We have recently received a letter from Michael Jennings, 76A Warwick Gardens, London, W14. (dated 10th October, 1977), commenting on one of the articles published in the Groups Bulletin No.1.
The following extract is taken from Mr. Jennings' letter:
". . . I was interested to read in Bulletin No.1, John Stewart-Smith's article on Waders in the UAE. I was surprised however to see his comments on the status of the White-tailed Plover in Central Arabia. I have recently returned from two years in Riyadh, Saudi Arabia, and during that time I only saw three White-tailed Plover (all together one day in September 1975). As all my free time was spent watching and ringing birds I do not think I would have overlooked many and therefore I cannot agree with John Stewart-Smith's statement that they occur in groups of 5 -10 around Riyadh and his implication that they are a wintering species in the area.
"One aspect of Arabia Onlithology which impresses all those who have spent some time in the area (I've had 5 years) is that each year is different. Perhaps John Stewart-Smith was in Riyadh during a time when exceptional numbers of White-tailed Plover were passing through. In any event I would be grateful if he could give me more exact details of numbers, dates and places of his sightings of the species in Central Arabia.
"From my notes and some knowledge of the records of others I would give the status of the White-tailed Plover in Central Arabia, The Gulf and UAE as Uncommon Passage Migrant? I am not aware of any wintering records . . ."
Emirates Natural History Group
United Arab Emirates
It is with the deepest regret that I must resign as Chairman of the Emirates Natural History Group. My wife must, with equal regret, resign her position as Editor of tne ."Bulletin".
We are forced to leave the Emirates very suddenly, so will not have the opportunity to say good-bye and thank you to all the members of ENHG (AD). We both hope that we can maintain links with the Group through personal contact and, please, future issues of the "Bulletin". We would also like to be allowed to keep our membership going for as long as the ENHG (AD) continues to function, which I'm sure will be a long, long time.
Many thanks to all Committee Members, past and present, for the excellent work performed to form the ENHG (AD) and to keep it going. I'm very sorry that my sudden departure forces me to abandon so many projects which were in my mind, without really finishing anything. Some day, perhaps, there will be an area set aside on Abu Dhabi Island where the birds can be safe from disturbance; maybe there will be breeding flamingos here; perhaps the Socotra Cortrorants in the Gulf will not be wiped out after all; I hope that the vital nature of the UAE as a link in the migration chain will be realised before the habitat is 'developed' off the face of the earth.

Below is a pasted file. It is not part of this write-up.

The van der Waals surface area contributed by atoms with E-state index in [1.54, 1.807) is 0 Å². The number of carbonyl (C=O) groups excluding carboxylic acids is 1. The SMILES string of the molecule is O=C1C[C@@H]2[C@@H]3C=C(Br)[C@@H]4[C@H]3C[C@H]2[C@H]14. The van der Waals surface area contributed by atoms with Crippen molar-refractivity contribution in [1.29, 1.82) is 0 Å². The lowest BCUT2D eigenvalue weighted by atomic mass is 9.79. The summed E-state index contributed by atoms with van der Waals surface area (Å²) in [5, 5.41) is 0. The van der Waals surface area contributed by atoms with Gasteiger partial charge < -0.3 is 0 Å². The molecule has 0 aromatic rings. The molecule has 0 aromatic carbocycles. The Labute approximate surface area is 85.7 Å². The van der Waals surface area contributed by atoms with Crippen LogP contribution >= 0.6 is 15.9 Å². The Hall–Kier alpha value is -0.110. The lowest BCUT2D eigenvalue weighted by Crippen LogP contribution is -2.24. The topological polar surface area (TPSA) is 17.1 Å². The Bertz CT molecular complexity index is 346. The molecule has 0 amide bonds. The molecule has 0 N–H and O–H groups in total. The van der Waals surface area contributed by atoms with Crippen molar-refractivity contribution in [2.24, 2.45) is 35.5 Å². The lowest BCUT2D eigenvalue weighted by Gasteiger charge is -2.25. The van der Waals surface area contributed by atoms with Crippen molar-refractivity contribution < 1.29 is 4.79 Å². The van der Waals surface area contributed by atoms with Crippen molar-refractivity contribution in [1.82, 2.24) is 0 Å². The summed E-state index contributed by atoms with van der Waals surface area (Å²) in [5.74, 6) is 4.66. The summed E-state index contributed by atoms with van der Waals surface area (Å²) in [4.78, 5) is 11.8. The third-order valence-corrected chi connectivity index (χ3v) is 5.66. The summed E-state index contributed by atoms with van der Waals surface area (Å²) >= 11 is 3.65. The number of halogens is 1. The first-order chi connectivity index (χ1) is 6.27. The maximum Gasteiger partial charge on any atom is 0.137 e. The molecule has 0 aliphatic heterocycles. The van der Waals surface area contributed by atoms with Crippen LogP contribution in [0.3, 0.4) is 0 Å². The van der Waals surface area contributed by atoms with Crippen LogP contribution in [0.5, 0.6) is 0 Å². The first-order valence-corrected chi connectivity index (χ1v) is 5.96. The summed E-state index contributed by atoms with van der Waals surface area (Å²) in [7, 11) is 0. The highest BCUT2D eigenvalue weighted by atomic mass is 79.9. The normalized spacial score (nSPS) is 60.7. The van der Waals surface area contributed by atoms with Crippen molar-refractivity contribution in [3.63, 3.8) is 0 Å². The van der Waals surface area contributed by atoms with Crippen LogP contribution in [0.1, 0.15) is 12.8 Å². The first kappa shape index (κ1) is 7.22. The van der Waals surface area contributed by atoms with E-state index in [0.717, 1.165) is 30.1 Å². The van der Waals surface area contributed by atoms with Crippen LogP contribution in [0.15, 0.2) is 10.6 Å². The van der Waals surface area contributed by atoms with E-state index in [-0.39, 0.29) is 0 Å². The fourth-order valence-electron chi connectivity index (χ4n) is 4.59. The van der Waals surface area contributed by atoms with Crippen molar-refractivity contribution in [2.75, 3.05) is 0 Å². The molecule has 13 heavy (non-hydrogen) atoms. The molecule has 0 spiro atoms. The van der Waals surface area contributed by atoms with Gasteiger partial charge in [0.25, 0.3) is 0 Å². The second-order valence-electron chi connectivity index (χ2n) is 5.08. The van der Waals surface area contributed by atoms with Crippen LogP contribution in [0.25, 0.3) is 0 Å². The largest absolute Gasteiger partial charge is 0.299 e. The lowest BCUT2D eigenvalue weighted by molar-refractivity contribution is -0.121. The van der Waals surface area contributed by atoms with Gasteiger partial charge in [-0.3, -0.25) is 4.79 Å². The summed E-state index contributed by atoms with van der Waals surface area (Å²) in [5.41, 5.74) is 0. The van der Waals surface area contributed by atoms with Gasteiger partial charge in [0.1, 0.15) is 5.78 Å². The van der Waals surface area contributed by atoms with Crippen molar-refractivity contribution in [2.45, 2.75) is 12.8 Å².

Perhaps now that I've been forced to leave the Gulf I will find fewer excuses for delaying the production of my book on the 'Birds of the UAE.' The first copy from the printers is reserved for the ENHG (AD) Library!!
Our house will always be open, and we look forward to welcoming many callers from amongst the members of the ENHG (AD).Sincerely
The ENHG Bulletin
14 July 1977
I was delighted to receive the first two issues of the ENHG Bulletin and would like to congratulate everyone concerned with the formation of the Group and the production of its excellent publications.
For some time now I have been attempting, with the help of Major M. D. Gallagher and Terry Rogers, to compile a check-list of birds of the Arabian Gulf States, so it is with particular interest that I read the ornithological notes of John Stewart-Smith. With reference to his note on Greyleg Goose it may be worth noting that one was recorded by J.J.R. Wingfield at Abu Dhabi Island on 15th November and during December, 1969. He was a little uncertain of its identity at the time but we now know that the Greyleg Goose does occasionally visit the Arabian coast in the winter months.
(Mrs. F. E. Warr)
P.O. Box 3116
11 August 1977
On a visit to AI Ain, in July, we went into the fort, Qasr al-Khandaq. There was a boy living there but he did not seem to mind us looking round. Anyway we went into the round tower, which was on the far left looking from the gate. While looking round I saw, in a hole in the wall, a sleeping Barn Owl. It had a very pale brown back and a white face. It had its eyes tightly shut and I do not think it noticed us even though we were only about eight inches away from it.
Are there many owls in the Emirates?
Are there many different kinds?
The Group has only been keeping records for a few months, so from these records owls appear very scarce. Earlier in the year John Stewart-Smith mentioned seeing an adult Scops 0wl with two young in a tree at Fujairah.
In a privately circulated list compiled by Mrs. F.E. Warr, and titled "Birds Recorded in the United Arab Emirates and The Musandam Peninsula (Oman), Including Buraimi and the Offshore Islands", seven different species are recorded. These are:
|Barn Owl||Tyto alba|
|Eagle Owl||Bubo bubo|
|Long-eared Owl||Asio otus|
|Short-eared Owl||Asio flammeus|
|Scop's Owl||Otus scops|
|Bruce's Scops Owl||Otus brucei|
|Little Owl||Athene noctua|
Owls, like most birds of prey, eat all their quarry, swallowing bones, feathers and fur. To rid themselves of the indigestible parts they regurgitate them in the form of pellets. Next time you find an owl look around for some of these pellets. An expert can identify the food a particular species eats from the remains.